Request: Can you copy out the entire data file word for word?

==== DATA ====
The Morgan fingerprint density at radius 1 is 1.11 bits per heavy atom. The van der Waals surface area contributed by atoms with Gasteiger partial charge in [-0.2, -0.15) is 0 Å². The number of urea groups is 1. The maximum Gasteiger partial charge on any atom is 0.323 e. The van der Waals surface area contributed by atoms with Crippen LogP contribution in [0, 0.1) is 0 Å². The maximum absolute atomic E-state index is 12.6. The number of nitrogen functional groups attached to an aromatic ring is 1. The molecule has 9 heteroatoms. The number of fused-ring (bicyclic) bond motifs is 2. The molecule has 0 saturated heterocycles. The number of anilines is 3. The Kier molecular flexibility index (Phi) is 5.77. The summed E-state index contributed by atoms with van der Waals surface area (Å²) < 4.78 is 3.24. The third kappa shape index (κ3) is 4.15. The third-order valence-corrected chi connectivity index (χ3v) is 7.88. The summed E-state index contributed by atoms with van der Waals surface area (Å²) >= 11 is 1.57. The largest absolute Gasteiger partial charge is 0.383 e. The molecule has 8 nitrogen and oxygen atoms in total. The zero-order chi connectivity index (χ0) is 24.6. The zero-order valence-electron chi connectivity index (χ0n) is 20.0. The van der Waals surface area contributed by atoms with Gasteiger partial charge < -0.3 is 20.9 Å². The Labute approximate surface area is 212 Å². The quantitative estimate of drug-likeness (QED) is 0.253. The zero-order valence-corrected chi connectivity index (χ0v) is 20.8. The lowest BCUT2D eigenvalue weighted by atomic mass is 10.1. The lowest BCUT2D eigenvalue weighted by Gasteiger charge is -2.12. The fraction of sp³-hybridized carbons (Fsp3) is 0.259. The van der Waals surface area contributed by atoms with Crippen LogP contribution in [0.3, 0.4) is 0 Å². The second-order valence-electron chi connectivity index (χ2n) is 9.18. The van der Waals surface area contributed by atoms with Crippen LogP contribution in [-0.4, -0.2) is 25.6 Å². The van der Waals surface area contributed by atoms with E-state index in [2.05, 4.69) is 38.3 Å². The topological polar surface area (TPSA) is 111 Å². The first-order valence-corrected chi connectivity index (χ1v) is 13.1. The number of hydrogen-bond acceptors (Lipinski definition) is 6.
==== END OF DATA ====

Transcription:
The Morgan fingerprint density at radius 1 is 1.11 bits per heavy atom. The van der Waals surface area contributed by atoms with Gasteiger partial charge in [-0.2, -0.15) is 0 Å². The number of urea groups is 1. The maximum Gasteiger partial charge on any atom is 0.323 e. The van der Waals surface area contributed by atoms with Crippen LogP contribution in [0, 0.1) is 0 Å². The maximum absolute atomic E-state index is 12.6. The number of nitrogen functional groups attached to an aromatic ring is 1. The molecule has 9 heteroatoms. The number of fused-ring (bicyclic) bond motifs is 2. The molecule has 0 saturated heterocycles. The number of anilines is 3. The Kier molecular flexibility index (Phi) is 5.77. The summed E-state index contributed by atoms with van der Waals surface area (Å²) < 4.78 is 3.24. The third kappa shape index (κ3) is 4.15. The third-order valence-corrected chi connectivity index (χ3v) is 7.88. The summed E-state index contributed by atoms with van der Waals surface area (Å²) >= 11 is 1.57. The largest absolute Gasteiger partial charge is 0.383 e. The molecule has 8 nitrogen and oxygen atoms in total. The zero-order chi connectivity index (χ0) is 24.6. The zero-order valence-electron chi connectivity index (χ0n) is 20.0. The van der Waals surface area contributed by atoms with Gasteiger partial charge < -0.3 is 20.9 Å². The Labute approximate surface area is 212 Å². The quantitative estimate of drug-likeness (QED) is 0.253. The zero-order valence-corrected chi connectivity index (χ0v) is 20.8. The lowest BCUT2D eigenvalue weighted by atomic mass is 10.1. The lowest BCUT2D eigenvalue weighted by Gasteiger charge is -2.12. The fraction of sp³-hybridized carbons (Fsp3) is 0.259. The van der Waals surface area contributed by atoms with Crippen LogP contribution in [0.3, 0.4) is 0 Å². The second-order valence-electron chi connectivity index (χ2n) is 9.18. The van der Waals surface area contributed by atoms with Crippen LogP contribution in [-0.4, -0.2) is 25.6 Å². The van der Waals surface area contributed by atoms with E-state index in [2.05, 4.69) is 38.3 Å². The topological polar surface area (TPSA) is 111 Å². The first-order valence-corrected chi connectivity index (χ1v) is 13.1. The number of hydrogen-bond acceptors (Lipinski definition) is 6.